With my students out of town this weekend and Merle beginning testing (and thus required to attend Friday class), I accompanied her to the guan last night to find that things had changed a bit since the last time I was there.  In walked two green sashes and a blue sash, making me wonder if I was in the right place.  Friday night used to be a red and black sash class only where the body was put through the grinder of kung fu techniques for two hours.  The presence of the lower sashes didn’t lessen the repetitions, but it drastically eased the difficulty level of the drills.  What’s happening to Sifu?  I thought.

This discovery came in the same week that my inbox included a survey from him.  A survey.  The man who practically screamed at me back in February that things are the way they are, they’re going to stay that way, and I need to take it or leave it, is now asking all his students to tell him what they think could stand to be changed about the curriculum, teaching methods – the whole kit and caboodle.  I like to think that his unfortunate exchange with me in February set him to thinking about being set in his ways.  But maybe it’s just fatherhood that’s changing him.  Either way, I’ll take it!

Now, I’ve got to get ready for more kung fu.

 


Drive Time

Twice a month I drive to work.  That’s about an hour and fifteen minutes of one-way driving in rush hour traffic.  Unlike driving to and from the grocery store or kung fu or college visits, that bi-monthly drive has become the time that I listen to music that’s special to me without the interruption of family conversation.

Driving up the highway last night, on my way to kung fu training at the gym, I just had to hear a song from a CD my son gave me for my birthday.  It’s a great collection of tunes I loved back in my twenties and songs he loves today that are similar to the old Nineties “alternative music” hits.  My need to hear the song was a direct result of a cool photo of the extended family that he sent me from his grandparents house, where he’s the photographer for a change.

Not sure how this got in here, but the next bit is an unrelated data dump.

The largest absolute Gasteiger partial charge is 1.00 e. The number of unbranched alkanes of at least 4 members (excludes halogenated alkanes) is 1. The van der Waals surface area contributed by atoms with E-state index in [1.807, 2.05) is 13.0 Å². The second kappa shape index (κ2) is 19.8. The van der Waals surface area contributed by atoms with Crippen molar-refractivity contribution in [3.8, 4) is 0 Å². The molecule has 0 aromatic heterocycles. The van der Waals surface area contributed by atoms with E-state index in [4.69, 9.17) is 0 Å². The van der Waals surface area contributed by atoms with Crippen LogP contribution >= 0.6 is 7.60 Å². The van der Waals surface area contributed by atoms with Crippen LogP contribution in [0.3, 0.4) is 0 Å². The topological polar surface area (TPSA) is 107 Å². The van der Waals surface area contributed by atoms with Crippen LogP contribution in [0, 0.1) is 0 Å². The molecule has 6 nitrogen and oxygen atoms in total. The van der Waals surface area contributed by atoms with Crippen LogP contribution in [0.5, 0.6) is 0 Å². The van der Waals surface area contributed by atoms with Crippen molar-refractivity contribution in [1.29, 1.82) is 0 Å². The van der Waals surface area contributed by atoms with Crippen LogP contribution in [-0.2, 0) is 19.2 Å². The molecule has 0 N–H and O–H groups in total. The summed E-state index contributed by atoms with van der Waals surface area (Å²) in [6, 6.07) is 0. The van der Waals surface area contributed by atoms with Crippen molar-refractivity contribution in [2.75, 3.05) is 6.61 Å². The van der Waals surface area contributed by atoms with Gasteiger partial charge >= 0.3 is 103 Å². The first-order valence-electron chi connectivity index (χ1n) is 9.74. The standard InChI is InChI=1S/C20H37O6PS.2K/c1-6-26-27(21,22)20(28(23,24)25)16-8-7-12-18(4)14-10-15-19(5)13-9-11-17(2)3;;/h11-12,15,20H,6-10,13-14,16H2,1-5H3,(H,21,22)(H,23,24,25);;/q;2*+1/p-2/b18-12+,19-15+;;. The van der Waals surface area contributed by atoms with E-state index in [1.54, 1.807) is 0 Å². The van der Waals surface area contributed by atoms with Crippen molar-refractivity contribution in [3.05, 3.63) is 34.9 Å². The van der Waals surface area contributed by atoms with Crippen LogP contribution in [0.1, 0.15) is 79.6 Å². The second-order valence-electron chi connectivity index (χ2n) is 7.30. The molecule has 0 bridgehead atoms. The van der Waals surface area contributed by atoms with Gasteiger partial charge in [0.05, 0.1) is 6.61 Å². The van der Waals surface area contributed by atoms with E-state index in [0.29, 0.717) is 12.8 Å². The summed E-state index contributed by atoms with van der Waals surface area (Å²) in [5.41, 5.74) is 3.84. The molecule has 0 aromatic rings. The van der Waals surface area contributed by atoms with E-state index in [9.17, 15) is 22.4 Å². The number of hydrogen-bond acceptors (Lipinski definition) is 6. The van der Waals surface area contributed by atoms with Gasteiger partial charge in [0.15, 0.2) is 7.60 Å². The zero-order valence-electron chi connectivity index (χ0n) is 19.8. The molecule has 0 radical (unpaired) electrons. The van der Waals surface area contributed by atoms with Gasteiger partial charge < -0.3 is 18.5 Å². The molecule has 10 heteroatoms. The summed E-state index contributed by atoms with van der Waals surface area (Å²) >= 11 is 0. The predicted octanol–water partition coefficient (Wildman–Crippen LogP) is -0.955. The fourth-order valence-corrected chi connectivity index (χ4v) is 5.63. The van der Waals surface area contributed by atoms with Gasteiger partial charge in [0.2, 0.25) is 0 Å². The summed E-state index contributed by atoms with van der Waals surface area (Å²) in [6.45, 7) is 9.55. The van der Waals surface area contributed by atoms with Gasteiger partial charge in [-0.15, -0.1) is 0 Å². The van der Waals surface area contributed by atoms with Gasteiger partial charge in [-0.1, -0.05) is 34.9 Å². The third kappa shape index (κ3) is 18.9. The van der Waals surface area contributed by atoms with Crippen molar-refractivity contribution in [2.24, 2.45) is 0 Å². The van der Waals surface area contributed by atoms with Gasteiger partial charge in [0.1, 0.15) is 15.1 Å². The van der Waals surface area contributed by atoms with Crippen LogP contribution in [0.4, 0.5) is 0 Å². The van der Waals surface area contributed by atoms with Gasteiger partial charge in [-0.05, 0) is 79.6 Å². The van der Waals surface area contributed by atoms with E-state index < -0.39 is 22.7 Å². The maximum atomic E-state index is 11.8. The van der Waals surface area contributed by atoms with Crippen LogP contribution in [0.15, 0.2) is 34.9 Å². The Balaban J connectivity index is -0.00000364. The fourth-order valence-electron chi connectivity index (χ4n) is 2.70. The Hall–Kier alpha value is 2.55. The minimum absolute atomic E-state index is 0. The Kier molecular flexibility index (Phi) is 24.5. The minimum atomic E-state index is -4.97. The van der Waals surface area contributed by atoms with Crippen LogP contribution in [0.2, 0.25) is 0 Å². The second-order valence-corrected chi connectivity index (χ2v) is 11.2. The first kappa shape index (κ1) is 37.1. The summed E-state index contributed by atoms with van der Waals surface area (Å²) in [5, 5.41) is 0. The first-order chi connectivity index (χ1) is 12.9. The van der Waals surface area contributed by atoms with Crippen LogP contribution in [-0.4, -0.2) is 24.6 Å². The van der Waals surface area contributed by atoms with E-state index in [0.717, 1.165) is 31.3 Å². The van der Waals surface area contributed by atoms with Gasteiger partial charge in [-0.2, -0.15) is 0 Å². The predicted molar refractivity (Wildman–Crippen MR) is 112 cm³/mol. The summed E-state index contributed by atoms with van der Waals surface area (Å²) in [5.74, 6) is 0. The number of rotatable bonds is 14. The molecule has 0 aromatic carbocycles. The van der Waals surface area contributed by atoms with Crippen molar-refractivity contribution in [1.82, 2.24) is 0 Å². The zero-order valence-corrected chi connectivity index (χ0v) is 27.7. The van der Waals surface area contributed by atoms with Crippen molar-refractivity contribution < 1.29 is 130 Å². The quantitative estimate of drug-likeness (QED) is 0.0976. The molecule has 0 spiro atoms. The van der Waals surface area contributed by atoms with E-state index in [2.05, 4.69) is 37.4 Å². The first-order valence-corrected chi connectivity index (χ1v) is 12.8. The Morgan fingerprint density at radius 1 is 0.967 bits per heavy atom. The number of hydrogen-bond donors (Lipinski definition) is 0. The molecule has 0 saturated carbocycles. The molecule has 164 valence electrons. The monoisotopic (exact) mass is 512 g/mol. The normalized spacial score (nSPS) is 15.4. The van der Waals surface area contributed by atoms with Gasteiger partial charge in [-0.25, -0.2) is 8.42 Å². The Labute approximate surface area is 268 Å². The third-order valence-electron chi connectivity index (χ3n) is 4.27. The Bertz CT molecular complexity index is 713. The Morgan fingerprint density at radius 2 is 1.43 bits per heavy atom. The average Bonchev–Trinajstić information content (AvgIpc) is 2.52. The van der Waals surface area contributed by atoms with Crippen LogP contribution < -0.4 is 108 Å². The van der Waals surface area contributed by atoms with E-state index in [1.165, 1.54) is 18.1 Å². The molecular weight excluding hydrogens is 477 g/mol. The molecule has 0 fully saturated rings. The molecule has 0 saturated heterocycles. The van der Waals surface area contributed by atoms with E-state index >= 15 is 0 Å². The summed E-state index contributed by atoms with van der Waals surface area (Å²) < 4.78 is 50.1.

Courtesy of YouTube, of course, here’s the song the picture put in my head.  The studio version is one of my new favorites of 2014, thanks to a kid who knows me pretty well, but the live version is pretty good, too!

 


Bending Before the Break

Kung fu and cupcakes – that’s what I want.  I’m finding it harder and harder to get out of bed for the commuter train in the morning, which is why I’m becoming habitually late.  My boss is on vacation this week; so the guy with one-third of my experience in the industry is in charge in his absence.  I just love it when that’s the case.

Truth be told, I think the ability to bend my hours as sleep, child and kung fu needs dictate is a direct result of the under-experienced one being made second in command.  It’s been insinuated that my freedom of movement is the Bossman’s way of making that indignity up to me.  But it’s not enough anymore.

I leave Sunday’s class, miniscule though it is, satisfied, happy and wanting to do it all over again the next day.  My six-year-old’s mom joined us in class, and she was pretty good.  More to the point, her  presence made the first grader work harder.  I was able to get through half the Chu Chi Chuan form for the first time, having previously been forced to settle for having the students do repetitions of the first three horse stance punch moves.  I’ve spent so much time on double straight punches and walking snap kicks (coordination doesn’t come naturally to every recent kindergarten graduate) that the form has taken a bit of a back seat.  Additionally, both students have only attended a class a week.  (If I were the parent, I’d be getting my money’s worth!)

The benefit of halftime attendance is that they have to sign up for the second session to learn the rest of the form, and they’ve already told me they’re going to do just that.  My energies are now turned to drumming up more business, and I’m enjoying that, too.  I never thought marketing would give me a charge.

Could I make a living at this, supplemented by cupcake sales (I’ve signed up for the food manager certification to be licensed to cook in a commercial kitchen) and freelance journalism?  I believe I could.  And with each passing day the happiness attached to doing and teaching kung fu, and hearing the enthusiastic inquiry “Do you sell these somewhere??” from almost every person who’s recently tasted a baked good from my kitchen, has finally come to outweigh the fear of not making the bills.

In 2015, my son starts a new chapter of his life.  Barring the unforeseen, I think I might beat him to it!


Quiet in the Kung Fu House